What all do you suggest?

Thanks,
I can speak to this somewhat. First thanks for your service. I cannot talk about the wellington and wellesley funds but I can to TSP. First off it is an awesome deal If you are in FERS putting money away they match up to 5% of your pay. So putting 5 in and getting the match is 100% interest in my book. Second TSP is one of if not the least expensive funds to buy into. Maintenance fees are way below others that I have seen. You can research lots of info on it. Google will put a lot of info at your fingertips. So to the funds somewhat. There are lifecylcle funds that do all the work for you. They are somewhat conservative but they do make sense for those who just want to invest and forget. They are set up by investment years. You can adjust as you get closer to retirement to the straight lifecycle fund.

There are 5 funds that are the basis for even the lifecycle funds and you can invest in those straight out as I did. G is the government bond fund and it will be where you want to have your money if you are getting ready to take the money and run. F fund is munis and other bonds. I cant answer to much of that because I never saw much movement in it so I didnt invest long there. C fund is the S&P fund. Follows that market in fairly good order. The S fund is the Welshire 4500 following the stocks that the fund runs. I is international and I forget which fund it follows but it is out there.

Using those funds you cover the market in all the funds. The lifecycle funds use them all. Now as for the yield it has done me well. Since 1988 when I started investing to today I have made a very nice nest egg. It didnt bring me millions but on top of the two pensions I am going to get it will match each of them so minus SS the pension so far is bringing in 1/3 of my income.
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Old 03-13-2013, 07:59 PM   #4
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Quote:
What all do you suggest?

Welcome here moneymaker. Thanks for your service to our nation.

Anything that has Vanguard in front of it is better than 99% of the rest. I have never been a big fan of the STAR fund for the simple reason that it is a fund-of-funds of actively managed VG funds and I am pretty-much an all index guy after many years of trying to find my way. That said, if you love STAR, go for it.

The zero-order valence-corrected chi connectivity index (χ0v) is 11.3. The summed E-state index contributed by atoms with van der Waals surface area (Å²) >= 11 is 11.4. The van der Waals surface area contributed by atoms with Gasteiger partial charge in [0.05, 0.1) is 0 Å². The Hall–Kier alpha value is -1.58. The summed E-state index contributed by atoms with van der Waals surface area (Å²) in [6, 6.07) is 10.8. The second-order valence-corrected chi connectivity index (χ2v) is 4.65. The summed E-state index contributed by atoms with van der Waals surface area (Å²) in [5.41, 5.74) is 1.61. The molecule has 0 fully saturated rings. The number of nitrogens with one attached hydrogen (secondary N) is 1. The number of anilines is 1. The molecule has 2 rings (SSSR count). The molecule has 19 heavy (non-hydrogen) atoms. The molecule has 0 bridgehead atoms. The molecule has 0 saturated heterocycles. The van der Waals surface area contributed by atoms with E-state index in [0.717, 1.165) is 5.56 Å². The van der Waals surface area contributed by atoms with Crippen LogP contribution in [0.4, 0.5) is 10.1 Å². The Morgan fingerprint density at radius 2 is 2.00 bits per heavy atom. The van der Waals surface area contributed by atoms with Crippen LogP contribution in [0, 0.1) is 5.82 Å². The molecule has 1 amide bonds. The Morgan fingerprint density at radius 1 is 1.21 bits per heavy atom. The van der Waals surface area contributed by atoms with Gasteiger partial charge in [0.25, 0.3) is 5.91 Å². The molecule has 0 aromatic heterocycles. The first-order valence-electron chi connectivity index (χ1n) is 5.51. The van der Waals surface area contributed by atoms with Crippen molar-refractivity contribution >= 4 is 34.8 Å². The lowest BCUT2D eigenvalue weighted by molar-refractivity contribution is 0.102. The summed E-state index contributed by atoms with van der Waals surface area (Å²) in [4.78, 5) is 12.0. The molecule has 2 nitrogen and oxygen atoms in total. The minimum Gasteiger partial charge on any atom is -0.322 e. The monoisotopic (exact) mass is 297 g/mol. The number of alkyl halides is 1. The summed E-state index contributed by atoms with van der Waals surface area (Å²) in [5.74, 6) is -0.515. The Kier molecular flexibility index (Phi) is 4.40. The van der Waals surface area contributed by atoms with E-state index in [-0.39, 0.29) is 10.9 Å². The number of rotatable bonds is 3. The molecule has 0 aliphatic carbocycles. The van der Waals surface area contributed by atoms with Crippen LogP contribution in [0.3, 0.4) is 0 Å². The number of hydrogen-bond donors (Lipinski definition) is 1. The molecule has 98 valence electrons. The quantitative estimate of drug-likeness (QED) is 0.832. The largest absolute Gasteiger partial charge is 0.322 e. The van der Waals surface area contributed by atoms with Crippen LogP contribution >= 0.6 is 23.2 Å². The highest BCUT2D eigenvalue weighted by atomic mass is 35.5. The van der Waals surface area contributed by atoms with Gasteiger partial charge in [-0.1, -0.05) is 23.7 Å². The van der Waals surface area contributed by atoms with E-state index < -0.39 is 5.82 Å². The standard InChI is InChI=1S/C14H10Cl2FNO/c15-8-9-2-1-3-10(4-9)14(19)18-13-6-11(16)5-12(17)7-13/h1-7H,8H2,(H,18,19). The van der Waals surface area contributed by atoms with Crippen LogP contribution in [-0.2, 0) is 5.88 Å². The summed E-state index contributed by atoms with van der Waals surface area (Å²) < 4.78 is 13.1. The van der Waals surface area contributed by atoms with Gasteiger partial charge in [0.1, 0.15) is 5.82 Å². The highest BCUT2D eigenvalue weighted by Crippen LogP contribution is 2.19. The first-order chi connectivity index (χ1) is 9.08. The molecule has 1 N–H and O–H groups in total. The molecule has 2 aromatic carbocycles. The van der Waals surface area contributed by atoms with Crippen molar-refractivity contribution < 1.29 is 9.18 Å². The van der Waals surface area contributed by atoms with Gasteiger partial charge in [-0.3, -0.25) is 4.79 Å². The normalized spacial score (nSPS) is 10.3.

If you have not already done so, pick up Bogleheads Guide to Investing at the library or bookstore. It will show you a clear path.
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Old 03-13-2013, 11:34 PM   #5
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Thank you for your service. It looks like you are doing very well on the saving so far. There was no TSP when I was in but I have heard only good things about it.
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Old 03-14-2013, 09:49 AM   #6
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Here's another vote for TSP, though you don't get the matching like Civil Service employees. You can't beat the expense ratio (~.025% most recently), the array of funds has decent coverage of the major markets, Lifecycle funds are available if you like that option, there's now a Roth version and you have the ability to roll your funds into an IRA at a later date.

Also, the value of your military retirement benefits is huge, both the annuity and health care. If you enjoy your profession as a career, it provides a great foundation as you build your retirement plan.
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Old 03-14-2013, 12:31 PM   #7
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Thanks for all of the replies. A couple of thoughts: